Grouping

To group by a specific column, do one of the following:

  • Drag a column header from the column header panel to the group panel: You can display this panel by right-clicking in the column header and selecting Group By Box.

  • Right-click a column header and select Group By This Column from the context menu:

 

To ungroup data by a grouping column, do one of the following:

  • Drag a column header from the group panel to the column header panel:

  • Right-click a grouping column’s header and select UnGroup from the context menu:

To remove grouping by all columns, right click the group panel and select Clear Grouping from the context menu:

Hiding Columns (Fields)

Do one of the following:

  • Click a column header/band header and drag it onto the grid control’s cell area, until the cursor changes its image to a big ‘X’. Then drop the header.
  • Drag and drop a column/band header onto the Customization Form if it’s open.

     

Applying Summaries

To change the type of summary for a specific column or apply a summary, do the following:

  1. Right-click a region within a group footer or grid footer under a specific column:

    A context menu displaying a list of supported summary types will be displayed:

  2. Select the required option from the context menu.

Filtering by Unique Value

Invoke the Filter Dropdown List

  • Hover over the column header. Click the filter button () within the column header that appears.

Create a Simple Filter Condition

To select records that contain a specific value in a specific column/card field, do the following:

  1. Invoke the filter dropdown list containing available filter values.

    By default, if filtering is applied, the filter dropdown will only display the values which match the current filter criteria. If the SHIFT key is pressed while opening the filter dropdown, all values will be listed (not only those that match the current filter criteria).

  2. Select the required filter value in the filter dropdown list:

    The filter dropdown list will be immediately closed, and the control will display the records which contain the specified value in the specified column/card field.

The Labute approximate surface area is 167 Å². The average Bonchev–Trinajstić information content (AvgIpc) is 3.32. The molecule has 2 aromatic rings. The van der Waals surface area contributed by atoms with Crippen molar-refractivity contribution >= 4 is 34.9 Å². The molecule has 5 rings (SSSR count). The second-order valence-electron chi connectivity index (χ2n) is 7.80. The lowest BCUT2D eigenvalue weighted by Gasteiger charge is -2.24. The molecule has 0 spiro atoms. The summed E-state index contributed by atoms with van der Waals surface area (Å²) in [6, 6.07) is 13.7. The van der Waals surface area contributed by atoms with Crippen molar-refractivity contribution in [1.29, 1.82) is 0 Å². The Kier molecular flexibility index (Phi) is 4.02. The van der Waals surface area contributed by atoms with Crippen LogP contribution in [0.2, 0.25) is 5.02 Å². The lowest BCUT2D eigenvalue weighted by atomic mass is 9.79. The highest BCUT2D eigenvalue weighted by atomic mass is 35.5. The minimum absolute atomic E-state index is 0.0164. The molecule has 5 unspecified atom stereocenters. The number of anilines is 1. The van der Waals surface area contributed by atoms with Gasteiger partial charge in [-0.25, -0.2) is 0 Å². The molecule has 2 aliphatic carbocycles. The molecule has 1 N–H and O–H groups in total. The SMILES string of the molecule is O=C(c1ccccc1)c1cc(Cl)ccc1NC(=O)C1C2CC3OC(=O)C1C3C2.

You can sequentially filter data against multiple columns using the method described above.

Use Microsoft Excel Style Custom Filter Dialog

To construct filter criteria involving up to two conditions, do the following:

  • Invoke the filter dropdown list (see above) and click Custom. This will invoke the Custom Filter Dialog, allowing you to compare a column with one or two values:

Use Advanced Filter Editor Dialog

To invoke an advanced Filter Editor dialog, do one of the following:

  • Right-click any column’s header and select Filter Editor:

  • If the filter panel at the bottom of the grid control is visible, click the Edit Filter button:

The Filter Editor is also invoked when choosing the (Custom) item in a column’s filter dropdown list, if the current filter criteria applied to the column consists of three or more simple filter conditions, or if the filter criteria contain advanced comparison operators such as “Is between” and “Is any of”.

To learn how to work with the Filter Editor, refer to Filter Data via the Filter Editor.

Clear the Filter

To clear the filter applied to a specific column, do one of the following:

  • Invoke the filter dropdown list (see below) and click (All).
  • In Grid Views, right-click the column header and select Clear Filter:

To clear all filter criteria, click the Close Filter button within the Filter Panel:

Disable/Enable the Filter

Click the Enable Filter button within the Filter Panel:

Points of Interest

If you are not familiar with loading extensions or don’t know where to find the Attribute Data Explorer, check out Finding and Installing the WebMap Extension.